At the same time, food safety programs require ditch banks to be free of weeds because they harbor wildlife.
“You put the farmer in the terrible position of having to make a choice of which one of the permit conditions required by a regulatory agency he is going to comply with,” Botts says.
Some are skeptical
Although the movement has met with plenty of support from throughout the supply chain, Bob Martin, general manager at Rio Farms in Oxnard, Calif., is skeptical.
Many growers already are doing everything they can to be stewards of the land, he says.
Martin compares the stewardship index to various food safety programs from some buyers and auditors that he describes as “window dressing,” “fluff” and “warm and fuzzy stuff.”
“I avoid those things as much as much as possible,” he says.
But Martin did not rule out Rio Farms’ support for the stewardship index.
“If there is something that is effective, will do something positive and won’t break our business, I think it’s worth pursuing.”
Dlott says he doesn’t want to see growers saddled with costs and time investments that won’t provide them any return.
“I do think, for some of the metrics, we will find positive outcomes related to profitability,” he says.
In other cases, the benefit may not be so clear.
“There are areas where you are doing it because it’s a public good, not necessarily a private good,” he says.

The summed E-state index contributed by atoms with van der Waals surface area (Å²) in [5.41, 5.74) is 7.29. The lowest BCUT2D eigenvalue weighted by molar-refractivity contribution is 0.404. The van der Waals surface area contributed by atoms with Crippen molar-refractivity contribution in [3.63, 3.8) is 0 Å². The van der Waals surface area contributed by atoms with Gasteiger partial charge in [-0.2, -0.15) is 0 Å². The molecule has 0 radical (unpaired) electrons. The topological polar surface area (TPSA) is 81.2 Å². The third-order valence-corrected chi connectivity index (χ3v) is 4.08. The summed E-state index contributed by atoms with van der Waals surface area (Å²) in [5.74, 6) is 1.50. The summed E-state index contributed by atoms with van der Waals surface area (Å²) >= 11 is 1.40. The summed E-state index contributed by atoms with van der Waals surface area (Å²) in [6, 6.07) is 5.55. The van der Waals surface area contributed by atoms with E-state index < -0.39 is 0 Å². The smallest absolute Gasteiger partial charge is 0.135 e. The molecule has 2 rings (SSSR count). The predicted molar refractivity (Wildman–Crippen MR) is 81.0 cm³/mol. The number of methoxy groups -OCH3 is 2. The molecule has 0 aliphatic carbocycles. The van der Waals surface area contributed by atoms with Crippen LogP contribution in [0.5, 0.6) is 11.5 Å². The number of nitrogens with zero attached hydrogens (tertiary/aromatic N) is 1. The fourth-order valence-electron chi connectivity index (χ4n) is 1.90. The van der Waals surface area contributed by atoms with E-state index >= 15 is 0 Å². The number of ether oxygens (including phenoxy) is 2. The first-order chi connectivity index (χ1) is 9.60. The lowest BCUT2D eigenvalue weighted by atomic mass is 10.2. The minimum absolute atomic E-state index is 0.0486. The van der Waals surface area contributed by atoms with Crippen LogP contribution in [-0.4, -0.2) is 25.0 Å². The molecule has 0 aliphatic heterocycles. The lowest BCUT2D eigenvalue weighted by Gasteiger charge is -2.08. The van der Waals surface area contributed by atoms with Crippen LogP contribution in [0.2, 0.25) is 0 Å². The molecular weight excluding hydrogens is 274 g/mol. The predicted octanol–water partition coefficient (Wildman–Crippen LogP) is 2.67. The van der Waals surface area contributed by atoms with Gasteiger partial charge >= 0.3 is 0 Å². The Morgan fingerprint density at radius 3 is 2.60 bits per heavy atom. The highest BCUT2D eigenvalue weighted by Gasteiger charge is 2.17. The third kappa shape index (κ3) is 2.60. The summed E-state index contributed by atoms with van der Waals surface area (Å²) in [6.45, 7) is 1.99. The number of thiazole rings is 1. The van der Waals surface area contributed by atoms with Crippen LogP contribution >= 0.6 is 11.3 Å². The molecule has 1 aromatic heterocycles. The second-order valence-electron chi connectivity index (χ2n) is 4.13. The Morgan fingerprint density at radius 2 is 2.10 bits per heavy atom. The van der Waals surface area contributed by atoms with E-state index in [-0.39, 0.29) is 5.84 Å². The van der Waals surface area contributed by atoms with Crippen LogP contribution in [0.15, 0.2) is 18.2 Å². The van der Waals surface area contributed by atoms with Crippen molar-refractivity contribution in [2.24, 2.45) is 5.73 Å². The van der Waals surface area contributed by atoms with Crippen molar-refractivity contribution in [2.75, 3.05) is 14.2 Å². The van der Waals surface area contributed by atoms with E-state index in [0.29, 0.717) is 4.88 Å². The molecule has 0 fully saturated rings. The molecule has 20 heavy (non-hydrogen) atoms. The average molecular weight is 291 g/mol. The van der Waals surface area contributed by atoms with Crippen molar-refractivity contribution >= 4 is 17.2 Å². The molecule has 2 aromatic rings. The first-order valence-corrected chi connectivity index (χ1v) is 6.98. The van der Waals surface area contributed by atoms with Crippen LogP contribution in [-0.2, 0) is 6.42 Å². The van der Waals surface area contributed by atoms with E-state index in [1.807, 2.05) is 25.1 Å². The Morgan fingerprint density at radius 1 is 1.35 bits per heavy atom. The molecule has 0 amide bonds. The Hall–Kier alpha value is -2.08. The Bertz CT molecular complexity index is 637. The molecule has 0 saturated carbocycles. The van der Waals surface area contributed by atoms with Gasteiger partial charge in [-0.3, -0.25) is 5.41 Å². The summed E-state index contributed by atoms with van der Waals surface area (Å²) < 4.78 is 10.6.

When growers produce public benefits that don’t help their bottom lines, they should get reimbursed in some way, he says, perhaps through farm bill allocations or directly from buyers.
Despite everyone’s best efforts, there’s no guarantee that, at the end of the process, the growers he represents will be willing to accept any metrics that are developed, says Keeling of the National Potato Council.
“But we think it’s the best process in which to try to ferret through all that and potentially end up at a point of agreement.”
“Is there efficacy to this whole program? I don’t know,” says Martin of Rio Farms. “I’m hoping that they will allow the public to review (the stewardship index) for a long time before they start pushing anything on people.”
For more information on the stewardship index, visit http://www.stewardshipindex.org.
Contact The Grower at firstname.lastname@example.org or (209) 571-0414.